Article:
Working with components

Components are the basic building blocks of an Asphalt application. They have a narrowly defined set of responsibilities:

  1. Take in configuration through the constructor
  2. Validate the configuration
  3. Add resources to the context (in start())
  4. Close/shut down/clean up resources when the context is torn down (by directly adding a callback on the context with add_teardown_callback(), or by using context_teardown())

The start() method is called either by the parent component or the application runner with a Context as its only argument. The component can use the context to add resources for other components and the application business logic to use. It can also request resources provided by other components to provide some complex service that builds on those resources.

The start() method of a component is only called once, during application startup. When all components have been started, they are disposed of. If any of the components raises an exception, the application startup process fails and any context teardown callbacks scheduled so far are called before the process is exited.

In order to speed up the startup process and to prevent any deadlocks, components should try to add any resources as soon as possible before requesting any. If two or more components end up waiting on each others’ resources, the application will fail to start. Also, if a component needs to perform lengthy operations like connection validation on network clients, it should add all its resources first to avoid the application start timing out.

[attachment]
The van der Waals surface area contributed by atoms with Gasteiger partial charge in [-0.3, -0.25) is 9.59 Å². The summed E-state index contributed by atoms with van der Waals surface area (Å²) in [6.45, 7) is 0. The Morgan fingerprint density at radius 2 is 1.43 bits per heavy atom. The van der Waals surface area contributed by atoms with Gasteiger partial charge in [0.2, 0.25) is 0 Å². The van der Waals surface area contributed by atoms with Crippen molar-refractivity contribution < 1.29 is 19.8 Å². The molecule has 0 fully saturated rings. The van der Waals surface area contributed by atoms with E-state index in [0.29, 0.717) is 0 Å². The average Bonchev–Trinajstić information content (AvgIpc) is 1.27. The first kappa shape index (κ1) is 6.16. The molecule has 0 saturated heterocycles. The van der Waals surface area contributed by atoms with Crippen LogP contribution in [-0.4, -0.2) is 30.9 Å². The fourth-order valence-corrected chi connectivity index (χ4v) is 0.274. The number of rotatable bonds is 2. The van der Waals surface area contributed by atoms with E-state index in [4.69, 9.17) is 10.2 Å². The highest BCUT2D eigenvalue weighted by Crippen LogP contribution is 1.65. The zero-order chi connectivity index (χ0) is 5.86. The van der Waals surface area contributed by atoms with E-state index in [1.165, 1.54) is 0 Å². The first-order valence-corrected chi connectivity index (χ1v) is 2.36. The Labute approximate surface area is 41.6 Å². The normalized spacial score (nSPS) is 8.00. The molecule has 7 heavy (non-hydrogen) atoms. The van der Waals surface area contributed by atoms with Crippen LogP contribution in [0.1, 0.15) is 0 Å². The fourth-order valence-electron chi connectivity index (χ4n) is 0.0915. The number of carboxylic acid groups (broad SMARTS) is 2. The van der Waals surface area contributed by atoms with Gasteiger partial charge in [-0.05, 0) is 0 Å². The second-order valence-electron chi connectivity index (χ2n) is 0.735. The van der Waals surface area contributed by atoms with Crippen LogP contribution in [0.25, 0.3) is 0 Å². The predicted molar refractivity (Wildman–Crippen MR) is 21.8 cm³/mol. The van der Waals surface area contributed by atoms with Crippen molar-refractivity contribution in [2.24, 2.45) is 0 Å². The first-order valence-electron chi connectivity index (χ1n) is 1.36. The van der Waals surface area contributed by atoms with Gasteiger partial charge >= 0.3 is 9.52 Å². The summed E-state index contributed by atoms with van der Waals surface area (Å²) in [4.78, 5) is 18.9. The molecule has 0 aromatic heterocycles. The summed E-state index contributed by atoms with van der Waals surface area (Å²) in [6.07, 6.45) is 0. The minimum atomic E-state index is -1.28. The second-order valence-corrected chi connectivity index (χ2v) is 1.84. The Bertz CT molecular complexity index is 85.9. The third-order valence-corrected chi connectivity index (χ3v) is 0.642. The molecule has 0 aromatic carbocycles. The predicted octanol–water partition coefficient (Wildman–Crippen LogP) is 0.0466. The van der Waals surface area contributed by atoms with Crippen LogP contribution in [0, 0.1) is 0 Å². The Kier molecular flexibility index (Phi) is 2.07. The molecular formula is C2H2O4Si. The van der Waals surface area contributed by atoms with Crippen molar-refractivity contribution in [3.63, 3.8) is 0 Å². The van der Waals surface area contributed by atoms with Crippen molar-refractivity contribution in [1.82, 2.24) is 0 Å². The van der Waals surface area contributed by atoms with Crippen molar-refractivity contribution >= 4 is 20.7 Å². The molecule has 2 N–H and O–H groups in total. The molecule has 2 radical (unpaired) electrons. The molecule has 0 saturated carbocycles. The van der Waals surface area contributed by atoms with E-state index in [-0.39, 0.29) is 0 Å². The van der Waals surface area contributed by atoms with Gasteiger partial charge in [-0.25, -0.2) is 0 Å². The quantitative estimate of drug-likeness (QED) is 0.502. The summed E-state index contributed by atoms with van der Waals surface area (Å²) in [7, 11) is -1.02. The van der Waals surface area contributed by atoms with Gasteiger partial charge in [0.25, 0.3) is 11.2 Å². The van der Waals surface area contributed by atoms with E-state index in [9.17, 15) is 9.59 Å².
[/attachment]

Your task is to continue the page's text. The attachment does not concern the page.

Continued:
There is no rule stating that a component cannot add itself to the context as a resource. The reason official Asphalt libraries do not usually do this is that most of them have the option of providing multiple instances of their services, which is obviously not possible when you only add the component itself as a resource.


It is a good idea to use type hints with typeguard checks (assert check_argument_types()) in the component’s __init__ method to ensure that the received configuration values are of the expected type, but this is of course not required.

Container components

A container component is component that can contain other Asphalt components. The root component of virtually any nontrivial Asphalt application is a container component. Container components can of course contain other container components and so on.

When the container component starts its child components, each start() call is launched in its own task. Therefore all the child components start concurrently and cannot rely on the start order. This is by design. The only way components should be relying on each other is by the sharing of resources in the context.